The House voted Thursday night to strip freshman Georgia Rep. Marjorie Taylor Greene of both of her committee assignments. Eleven Republicans joined all Democrats in the 230 to 199 vote.
The debate over whether to boot Greene, the QAnon-curious conspiracy theorist with a lengthy history of transgressions, ate up a day’s worth of business in the House. The most memorable moment came early on, though, when Greene defended herself in a floor speech. While she didn’t apologize, she expressed “regret” for some of the kookery or hostility in which she engaged.
“I was allowed to believe things that weren’t true, and I would ask questions about them and talk about them,” she said, speaking about her prior support for QAnon. “And that is absolutely what I regret.” Who, exactly, had allowed her to believe those things went unspecified.
Among her other observations: She acknowledged “9/11 absolutely happened,” she described the proceedings as seeking “to condemn me and crucify me in the public square” and she accused “the media” of being “just as guilty as QAnon” in presenting lies. It was not the sort of speech that you see every day on the floor of the House of Representatives. Yet.
The Democratic side would go on to point out that Greene had kept on posting inflammatory things and harassing people long after the date she said she had stopped believing in QAnon. But House Republicans weren’t focusing on the particulars of her behavior. The minority caucus leaders had been successful in keeping their party mostly united against the maneuver by complaining about the process. Their main argument was against the precedent the move sets, in which a majority moves to strip a minority member of their committee assignments, when tradition holds that such decisions are typically up to the respective parties.
It was the argument that some members who voted to impeach president Trump— like Reps. Liz Cheney, Jaime Herrera Beutler, Tom Rice, David Valadao, Dan Newhouse, and Peter Meijer—made in deciding not to strip Greene of her committees. Republicans warned that when the shoe is on the other foot, they won’t hesitate to act on the precedent and strip certain of their Democratic nemeses from committees.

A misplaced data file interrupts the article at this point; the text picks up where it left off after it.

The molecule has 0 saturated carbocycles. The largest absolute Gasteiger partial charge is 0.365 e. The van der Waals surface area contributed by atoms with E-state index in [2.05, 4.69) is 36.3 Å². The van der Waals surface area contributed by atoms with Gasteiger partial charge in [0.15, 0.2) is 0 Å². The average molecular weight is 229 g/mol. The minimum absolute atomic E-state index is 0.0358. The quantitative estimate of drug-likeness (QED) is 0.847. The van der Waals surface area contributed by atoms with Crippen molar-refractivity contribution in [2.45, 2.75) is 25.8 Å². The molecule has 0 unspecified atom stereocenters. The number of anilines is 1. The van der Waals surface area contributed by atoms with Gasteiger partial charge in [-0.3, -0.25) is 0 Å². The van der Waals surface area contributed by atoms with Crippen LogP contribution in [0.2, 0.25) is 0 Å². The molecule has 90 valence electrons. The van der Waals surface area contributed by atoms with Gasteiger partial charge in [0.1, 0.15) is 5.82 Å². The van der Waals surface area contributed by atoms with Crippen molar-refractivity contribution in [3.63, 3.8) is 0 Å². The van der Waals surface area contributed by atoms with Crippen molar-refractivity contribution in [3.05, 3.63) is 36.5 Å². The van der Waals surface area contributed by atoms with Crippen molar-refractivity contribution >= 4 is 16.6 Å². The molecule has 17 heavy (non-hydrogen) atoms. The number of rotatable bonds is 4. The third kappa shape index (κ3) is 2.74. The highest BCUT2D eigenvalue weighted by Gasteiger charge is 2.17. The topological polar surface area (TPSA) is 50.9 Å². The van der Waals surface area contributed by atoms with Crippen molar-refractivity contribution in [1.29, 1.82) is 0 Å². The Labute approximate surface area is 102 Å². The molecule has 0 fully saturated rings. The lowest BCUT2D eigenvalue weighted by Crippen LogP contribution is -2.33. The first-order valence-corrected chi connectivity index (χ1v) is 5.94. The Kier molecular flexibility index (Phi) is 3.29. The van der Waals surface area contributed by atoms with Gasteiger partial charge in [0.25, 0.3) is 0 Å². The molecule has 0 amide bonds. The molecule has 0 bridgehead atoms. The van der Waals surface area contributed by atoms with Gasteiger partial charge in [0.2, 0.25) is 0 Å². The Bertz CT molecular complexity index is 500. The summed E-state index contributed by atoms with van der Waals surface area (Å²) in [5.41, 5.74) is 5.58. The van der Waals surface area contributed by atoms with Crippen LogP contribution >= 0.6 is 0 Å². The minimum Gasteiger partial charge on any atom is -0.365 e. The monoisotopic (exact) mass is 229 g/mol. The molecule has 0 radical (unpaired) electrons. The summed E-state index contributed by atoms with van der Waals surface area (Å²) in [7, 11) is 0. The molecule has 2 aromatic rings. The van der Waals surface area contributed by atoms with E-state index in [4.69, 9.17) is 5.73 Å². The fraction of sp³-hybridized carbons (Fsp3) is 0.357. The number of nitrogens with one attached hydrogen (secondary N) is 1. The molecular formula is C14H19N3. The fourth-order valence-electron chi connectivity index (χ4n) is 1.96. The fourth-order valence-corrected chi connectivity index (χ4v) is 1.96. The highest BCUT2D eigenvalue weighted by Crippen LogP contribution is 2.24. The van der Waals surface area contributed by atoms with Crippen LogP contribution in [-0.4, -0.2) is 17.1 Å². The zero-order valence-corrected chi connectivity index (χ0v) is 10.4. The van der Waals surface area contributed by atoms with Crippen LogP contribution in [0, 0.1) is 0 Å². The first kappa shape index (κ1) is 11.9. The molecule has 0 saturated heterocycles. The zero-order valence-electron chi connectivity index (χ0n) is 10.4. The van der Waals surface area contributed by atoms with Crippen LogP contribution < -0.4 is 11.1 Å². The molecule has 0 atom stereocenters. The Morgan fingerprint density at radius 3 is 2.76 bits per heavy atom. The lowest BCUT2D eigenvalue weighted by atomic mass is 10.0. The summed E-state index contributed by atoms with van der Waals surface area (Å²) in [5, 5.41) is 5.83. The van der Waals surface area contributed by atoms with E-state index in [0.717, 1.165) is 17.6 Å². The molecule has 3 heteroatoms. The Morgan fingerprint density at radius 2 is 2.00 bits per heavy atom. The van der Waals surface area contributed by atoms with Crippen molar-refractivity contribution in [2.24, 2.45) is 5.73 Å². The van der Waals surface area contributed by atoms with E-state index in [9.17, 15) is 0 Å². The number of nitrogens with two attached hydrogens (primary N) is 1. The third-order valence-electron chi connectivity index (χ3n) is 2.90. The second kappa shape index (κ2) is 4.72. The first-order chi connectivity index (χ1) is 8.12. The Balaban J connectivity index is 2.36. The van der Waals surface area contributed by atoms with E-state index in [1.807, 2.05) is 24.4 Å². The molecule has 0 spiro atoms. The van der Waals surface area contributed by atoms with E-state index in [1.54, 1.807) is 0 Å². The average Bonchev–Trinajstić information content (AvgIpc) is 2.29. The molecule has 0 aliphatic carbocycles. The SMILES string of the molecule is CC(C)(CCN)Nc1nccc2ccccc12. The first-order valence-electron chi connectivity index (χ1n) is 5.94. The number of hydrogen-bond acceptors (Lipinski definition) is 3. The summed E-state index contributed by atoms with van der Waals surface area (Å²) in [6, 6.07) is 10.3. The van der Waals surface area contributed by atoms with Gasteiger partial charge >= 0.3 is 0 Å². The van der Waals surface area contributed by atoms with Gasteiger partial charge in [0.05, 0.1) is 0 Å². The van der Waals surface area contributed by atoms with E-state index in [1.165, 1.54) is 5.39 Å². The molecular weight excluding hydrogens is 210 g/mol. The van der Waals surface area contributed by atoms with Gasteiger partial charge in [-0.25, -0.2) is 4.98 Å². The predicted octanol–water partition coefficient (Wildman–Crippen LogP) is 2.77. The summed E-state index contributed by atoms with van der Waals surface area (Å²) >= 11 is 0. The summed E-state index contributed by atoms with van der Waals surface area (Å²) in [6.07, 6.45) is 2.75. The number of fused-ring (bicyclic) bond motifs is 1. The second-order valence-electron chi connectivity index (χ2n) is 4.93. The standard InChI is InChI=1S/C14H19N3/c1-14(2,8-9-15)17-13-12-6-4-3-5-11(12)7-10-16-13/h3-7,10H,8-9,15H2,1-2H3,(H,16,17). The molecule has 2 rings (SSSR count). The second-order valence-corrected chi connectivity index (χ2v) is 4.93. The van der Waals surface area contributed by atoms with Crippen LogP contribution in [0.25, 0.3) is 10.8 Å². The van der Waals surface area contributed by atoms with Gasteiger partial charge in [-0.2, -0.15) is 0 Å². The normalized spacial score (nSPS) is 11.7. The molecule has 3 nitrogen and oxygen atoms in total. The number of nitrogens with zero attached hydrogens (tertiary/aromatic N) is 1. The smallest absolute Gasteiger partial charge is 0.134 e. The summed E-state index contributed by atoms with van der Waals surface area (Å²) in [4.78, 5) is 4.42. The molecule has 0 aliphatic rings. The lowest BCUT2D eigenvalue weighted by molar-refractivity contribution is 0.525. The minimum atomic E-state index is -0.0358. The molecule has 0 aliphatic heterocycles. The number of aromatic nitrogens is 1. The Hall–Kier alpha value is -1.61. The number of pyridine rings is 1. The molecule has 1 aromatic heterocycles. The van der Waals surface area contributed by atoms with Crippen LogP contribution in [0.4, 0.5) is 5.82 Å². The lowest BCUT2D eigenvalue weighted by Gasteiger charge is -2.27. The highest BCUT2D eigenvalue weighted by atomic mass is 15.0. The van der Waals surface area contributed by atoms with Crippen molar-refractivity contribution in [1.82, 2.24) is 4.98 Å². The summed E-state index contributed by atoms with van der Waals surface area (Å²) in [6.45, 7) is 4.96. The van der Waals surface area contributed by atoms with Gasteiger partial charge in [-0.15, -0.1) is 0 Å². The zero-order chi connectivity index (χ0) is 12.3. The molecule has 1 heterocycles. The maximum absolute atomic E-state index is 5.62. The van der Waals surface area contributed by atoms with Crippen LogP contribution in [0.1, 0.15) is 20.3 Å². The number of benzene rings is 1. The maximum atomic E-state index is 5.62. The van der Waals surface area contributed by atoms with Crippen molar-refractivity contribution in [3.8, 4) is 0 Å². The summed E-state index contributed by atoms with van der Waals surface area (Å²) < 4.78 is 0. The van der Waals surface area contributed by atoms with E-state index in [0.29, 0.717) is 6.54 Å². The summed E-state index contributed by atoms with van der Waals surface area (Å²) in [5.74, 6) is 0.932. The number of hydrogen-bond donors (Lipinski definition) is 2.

The weakness in that warning was that there isn’t any obvious Democratic equivalent to Greene’s paranoid fantasies about powerful Jewish banking interests attacking California with a space laser. While some Democrats acknowledged turnabout was a reasonable concern, they also felt as though a person who likes Facebook comments about putting a “bullet in the head” of Nancy Pelosi doesn’t deserve the privilege of committee membership.
And the bipartisan vote helps defend Democrats against charges that they set a new unilateral precedent. Of the 11 Republicans who voted against Greene—Reps. Mario Diaz-Balart, Brian Fitzpatrick, Carlos Gimenez, Chris Jacobs, John Katko, Young Kim, Adam Kinzinger, Nicole Malliotakis, Maria Salazar, Chris Smith, and Fred Upton—two particular Greene controversies appeared to serve as motivators to cross the aisle. Three south Florida Republicans (Diaz-Balart, Salazar, and Gimenez) and four members of the New York and New Jersey (Jacobs, Katko, Malliotakis, and Smith) delegations voted to strip Greene of her committees. Greene’s dabbling in 9/11 trutherism and conspiracies over the Parkland, Florida school shooting apparently overrode any concerns about dangerous precedent for these members.
Democratic leaders and their campaign committees now have an on-the-record vote tying 199 House Republicans to Greene. A press release from Speaker Nancy Pelosi’s office released shortly after the vote—headlined “GOP Rapidly Morphing Into GQP With Strong Support for Greene”—said that “in the past 24 hours, House ‘Republicans’ made it abundantly clear where their allegiances lie: with Rep. Marjorie Taylor Greene, conspiracy theorists and QAnon believers.” The release put “Republicans” in scare-quotes two more times, then abruptly ended that practice in subsequent references.
Greene, meanwhile, announced that she would hold a press conference outside the Capitol Friday morning. It’s not like she has anything else to do.